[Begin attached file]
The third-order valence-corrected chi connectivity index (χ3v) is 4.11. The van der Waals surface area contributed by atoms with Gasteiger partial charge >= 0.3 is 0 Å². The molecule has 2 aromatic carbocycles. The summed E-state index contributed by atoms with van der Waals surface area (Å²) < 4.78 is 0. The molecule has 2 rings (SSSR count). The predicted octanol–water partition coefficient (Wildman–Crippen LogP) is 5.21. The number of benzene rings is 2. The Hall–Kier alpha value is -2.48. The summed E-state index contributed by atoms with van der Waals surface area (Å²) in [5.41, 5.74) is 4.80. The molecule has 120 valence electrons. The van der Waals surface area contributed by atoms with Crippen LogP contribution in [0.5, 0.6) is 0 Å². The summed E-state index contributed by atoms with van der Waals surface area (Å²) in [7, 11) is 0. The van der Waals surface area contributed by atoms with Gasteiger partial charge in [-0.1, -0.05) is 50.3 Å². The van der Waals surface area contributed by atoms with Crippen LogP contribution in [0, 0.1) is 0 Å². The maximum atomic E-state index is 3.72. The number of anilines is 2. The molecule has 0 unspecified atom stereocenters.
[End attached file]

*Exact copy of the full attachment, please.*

The third-order valence-corrected chi connectivity index (χ3v) is 4.11. The van der Waals surface area contributed by atoms with Gasteiger partial charge >= 0.3 is 0 Å². The molecule has 2 aromatic carbocycles. The summed E-state index contributed by atoms with van der Waals surface area (Å²) < 4.78 is 0. The molecule has 2 rings (SSSR count). The predicted octanol–water partition coefficient (Wildman–Crippen LogP) is 5.21. The number of benzene rings is 2. The Hall–Kier alpha value is -2.48. The summed E-state index contributed by atoms with van der Waals surface area (Å²) in [5.41, 5.74) is 4.80. The molecule has 120 valence electrons. The van der Waals surface area contributed by atoms with Crippen LogP contribution in [0.5, 0.6) is 0 Å². The summed E-state index contributed by atoms with van der Waals surface area (Å²) in [7, 11) is 0. The van der Waals surface area contributed by atoms with Gasteiger partial charge in [-0.1, -0.05) is 50.3 Å². The van der Waals surface area contributed by atoms with Crippen LogP contribution in [0, 0.1) is 0 Å². The maximum atomic E-state index is 3.72. The number of anilines is 2. The molecule has 0 unspecified atom stereocenters.